The Minnesota Department of Natural Resources is closing the state’s smallest wolf hunting and trapping zone effective Friday evening.
More than a third of the state’s targeted wolf population from three hunting zones has been harvested with about six weeks to go in the season, according to the Minnesota Department of Natural Resources.
The second part of Minnesota’s wolf hunting season starts this weekend. It includes both hunting and trapping.
The early season wolf hunt is now in the books, and Minnesota wildlife officials say nearly 150 wolves were killed.
The early season for Minnesota’s first regulated wolf hunt has closed with nearly 150 wolves killed.
Wisconsin is closing the wolf hunt season in two zones in the northeastern part of the state after quotes have been reached.
Officials with the Minnesota Department of Natural Resources said Monday more than 100 wolves have been shot and killed since the season opened.
Officials say 50 wolves were killed by Minnesota hunter’s in the state’s first wolf hunting season, which started on Saturday.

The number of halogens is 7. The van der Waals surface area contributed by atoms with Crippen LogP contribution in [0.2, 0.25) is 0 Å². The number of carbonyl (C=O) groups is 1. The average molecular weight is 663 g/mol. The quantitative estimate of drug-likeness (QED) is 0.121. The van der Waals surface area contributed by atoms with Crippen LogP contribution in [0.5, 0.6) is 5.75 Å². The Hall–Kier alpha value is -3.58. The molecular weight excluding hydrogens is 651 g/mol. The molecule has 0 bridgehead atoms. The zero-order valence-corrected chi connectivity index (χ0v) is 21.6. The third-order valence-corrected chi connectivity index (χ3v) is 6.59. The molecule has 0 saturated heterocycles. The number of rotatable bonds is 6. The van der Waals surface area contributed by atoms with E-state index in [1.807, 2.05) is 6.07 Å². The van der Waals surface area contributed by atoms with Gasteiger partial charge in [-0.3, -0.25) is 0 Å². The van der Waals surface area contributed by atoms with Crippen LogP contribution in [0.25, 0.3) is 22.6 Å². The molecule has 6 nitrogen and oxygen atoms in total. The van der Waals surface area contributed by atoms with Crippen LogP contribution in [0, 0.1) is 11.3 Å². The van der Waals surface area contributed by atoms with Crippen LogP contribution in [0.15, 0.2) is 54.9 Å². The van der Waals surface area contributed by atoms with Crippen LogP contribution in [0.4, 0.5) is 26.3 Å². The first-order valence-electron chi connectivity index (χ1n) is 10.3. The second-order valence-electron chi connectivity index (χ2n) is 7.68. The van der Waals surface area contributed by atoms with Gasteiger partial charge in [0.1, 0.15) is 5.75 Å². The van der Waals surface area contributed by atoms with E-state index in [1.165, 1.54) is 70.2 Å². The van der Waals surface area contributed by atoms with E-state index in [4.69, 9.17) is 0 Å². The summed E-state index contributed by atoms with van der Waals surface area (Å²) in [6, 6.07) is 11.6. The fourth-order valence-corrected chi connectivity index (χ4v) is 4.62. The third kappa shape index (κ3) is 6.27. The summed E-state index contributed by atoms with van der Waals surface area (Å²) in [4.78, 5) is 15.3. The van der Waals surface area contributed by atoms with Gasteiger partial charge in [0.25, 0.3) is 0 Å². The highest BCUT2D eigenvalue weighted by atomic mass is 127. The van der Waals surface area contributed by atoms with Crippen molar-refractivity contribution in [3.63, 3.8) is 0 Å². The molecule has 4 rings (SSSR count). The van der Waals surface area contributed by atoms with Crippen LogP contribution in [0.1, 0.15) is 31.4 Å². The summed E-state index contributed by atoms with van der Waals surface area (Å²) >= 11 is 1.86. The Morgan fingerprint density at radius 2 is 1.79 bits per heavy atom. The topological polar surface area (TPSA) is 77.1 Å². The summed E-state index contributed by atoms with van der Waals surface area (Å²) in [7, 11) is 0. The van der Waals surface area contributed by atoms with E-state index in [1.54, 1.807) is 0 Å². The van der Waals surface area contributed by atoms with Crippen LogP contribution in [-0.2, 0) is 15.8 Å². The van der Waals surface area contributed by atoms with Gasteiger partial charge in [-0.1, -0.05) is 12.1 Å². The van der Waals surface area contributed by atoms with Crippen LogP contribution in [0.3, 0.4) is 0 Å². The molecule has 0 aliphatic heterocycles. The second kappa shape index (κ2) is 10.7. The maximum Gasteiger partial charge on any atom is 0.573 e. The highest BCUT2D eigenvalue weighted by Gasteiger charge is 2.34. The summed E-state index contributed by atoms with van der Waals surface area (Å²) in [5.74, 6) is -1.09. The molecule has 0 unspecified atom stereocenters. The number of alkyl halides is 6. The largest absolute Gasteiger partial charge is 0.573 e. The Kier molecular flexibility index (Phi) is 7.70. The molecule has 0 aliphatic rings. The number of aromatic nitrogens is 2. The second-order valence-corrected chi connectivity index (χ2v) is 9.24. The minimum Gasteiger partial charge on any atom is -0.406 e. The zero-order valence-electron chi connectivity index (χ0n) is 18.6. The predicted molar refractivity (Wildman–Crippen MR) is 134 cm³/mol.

Minnesota’s first regulated wolf hunting season will start Saturday amid controversy.
Minnesota enters a new era Saturday when it opens its first managed wolf hunting season.
Tribal lands will be off limits to wolf hunters when Minnesota’s wolf season opens Saturday.
The Minnesota Supreme Court denied a petition Friday that sought a review of a request to stop Minnesota’s wolf hunt season, the Department Natural Resources said.
Minnesota’s prospective wolf hunters are taking their time about buying their licenses.
Two groups have asked the Minnesota Supreme Court to block the state’s wolf hunting and trapping season.
Wisconsin’s first wolf hunting season is underway, and like in Minnesota, it’s not without some controversy.
For years, vacationers and farmers across northern Wisconsin and Minnesota have heard the eerie howl of the gray wolf and fretted the creatures were lurking around their cabins and pastures, eying up Fido or Bessie. The tables are about to turn: Both states plan to launch their first organized wolf hunts in the coming weeks.
The Center for Biological Diversity and Howling for Wolves say the Minnesota DNR did not do its due diligence before setting up the first wolf season, which is to begin Nov. 3.
The Minnesota Department of Natural Resources has finalized rules for the state’s first regulated wolf hunt later this year.